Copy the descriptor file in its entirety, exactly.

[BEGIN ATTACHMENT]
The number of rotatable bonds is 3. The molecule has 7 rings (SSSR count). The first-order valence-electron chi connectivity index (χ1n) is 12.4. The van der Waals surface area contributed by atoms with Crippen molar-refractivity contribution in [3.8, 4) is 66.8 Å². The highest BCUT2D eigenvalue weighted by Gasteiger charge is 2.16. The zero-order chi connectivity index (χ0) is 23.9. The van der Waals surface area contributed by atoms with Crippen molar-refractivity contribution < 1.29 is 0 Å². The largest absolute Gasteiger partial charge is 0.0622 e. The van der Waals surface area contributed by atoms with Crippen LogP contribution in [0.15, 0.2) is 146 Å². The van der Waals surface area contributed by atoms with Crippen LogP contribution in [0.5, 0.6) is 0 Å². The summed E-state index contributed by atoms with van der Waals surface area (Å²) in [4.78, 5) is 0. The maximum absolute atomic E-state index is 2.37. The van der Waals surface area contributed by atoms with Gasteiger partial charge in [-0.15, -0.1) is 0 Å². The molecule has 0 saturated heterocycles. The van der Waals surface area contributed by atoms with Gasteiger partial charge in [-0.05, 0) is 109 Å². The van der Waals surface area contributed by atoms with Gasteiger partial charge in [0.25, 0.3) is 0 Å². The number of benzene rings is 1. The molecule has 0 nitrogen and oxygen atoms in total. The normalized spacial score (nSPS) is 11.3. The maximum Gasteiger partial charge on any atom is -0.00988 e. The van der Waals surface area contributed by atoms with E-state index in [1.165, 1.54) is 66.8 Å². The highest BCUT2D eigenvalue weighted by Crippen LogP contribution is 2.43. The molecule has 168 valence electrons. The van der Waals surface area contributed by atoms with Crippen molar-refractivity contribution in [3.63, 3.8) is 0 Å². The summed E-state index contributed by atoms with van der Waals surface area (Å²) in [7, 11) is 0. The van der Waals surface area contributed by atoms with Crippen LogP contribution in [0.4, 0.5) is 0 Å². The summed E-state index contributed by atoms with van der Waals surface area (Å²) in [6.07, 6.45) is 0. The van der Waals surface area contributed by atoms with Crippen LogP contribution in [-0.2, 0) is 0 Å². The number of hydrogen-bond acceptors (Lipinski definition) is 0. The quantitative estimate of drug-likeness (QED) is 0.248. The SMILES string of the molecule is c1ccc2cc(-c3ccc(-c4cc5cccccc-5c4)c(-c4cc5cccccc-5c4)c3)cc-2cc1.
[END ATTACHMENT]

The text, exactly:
The number of rotatable bonds is 3. The molecule has 7 rings (SSSR count). The first-order valence-electron chi connectivity index (χ1n) is 12.4. The van der Waals surface area contributed by atoms with Crippen molar-refractivity contribution in [3.8, 4) is 66.8 Å². The highest BCUT2D eigenvalue weighted by Gasteiger charge is 2.16. The zero-order chi connectivity index (χ0) is 23.9. The van der Waals surface area contributed by atoms with Crippen molar-refractivity contribution < 1.29 is 0 Å². The largest absolute Gasteiger partial charge is 0.0622 e. The van der Waals surface area contributed by atoms with Crippen LogP contribution in [0.15, 0.2) is 146 Å². The van der Waals surface area contributed by atoms with Crippen LogP contribution in [0.5, 0.6) is 0 Å². The summed E-state index contributed by atoms with van der Waals surface area (Å²) in [4.78, 5) is 0. The maximum absolute atomic E-state index is 2.37. The van der Waals surface area contributed by atoms with Gasteiger partial charge in [-0.15, -0.1) is 0 Å². The molecule has 0 saturated heterocycles. The van der Waals surface area contributed by atoms with Gasteiger partial charge in [-0.05, 0) is 109 Å². The van der Waals surface area contributed by atoms with Gasteiger partial charge in [0.25, 0.3) is 0 Å². The number of benzene rings is 1. The molecule has 0 nitrogen and oxygen atoms in total. The normalized spacial score (nSPS) is 11.3. The maximum Gasteiger partial charge on any atom is -0.00988 e. The van der Waals surface area contributed by atoms with E-state index in [1.165, 1.54) is 66.8 Å². The highest BCUT2D eigenvalue weighted by Crippen LogP contribution is 2.43. The molecule has 168 valence electrons. The van der Waals surface area contributed by atoms with Crippen molar-refractivity contribution in [3.63, 3.8) is 0 Å². The summed E-state index contributed by atoms with van der Waals surface area (Å²) in [7, 11) is 0. The van der Waals surface area contributed by atoms with Crippen LogP contribution in [0.4, 0.5) is 0 Å². The summed E-state index contributed by atoms with van der Waals surface area (Å²) in [6.07, 6.45) is 0. The van der Waals surface area contributed by atoms with Crippen LogP contribution in [-0.2, 0) is 0 Å². The number of hydrogen-bond acceptors (Lipinski definition) is 0. The quantitative estimate of drug-likeness (QED) is 0.248. The SMILES string of the molecule is c1ccc2cc(-c3ccc(-c4cc5cccccc-5c4)c(-c4cc5cccccc-5c4)c3)cc-2cc1.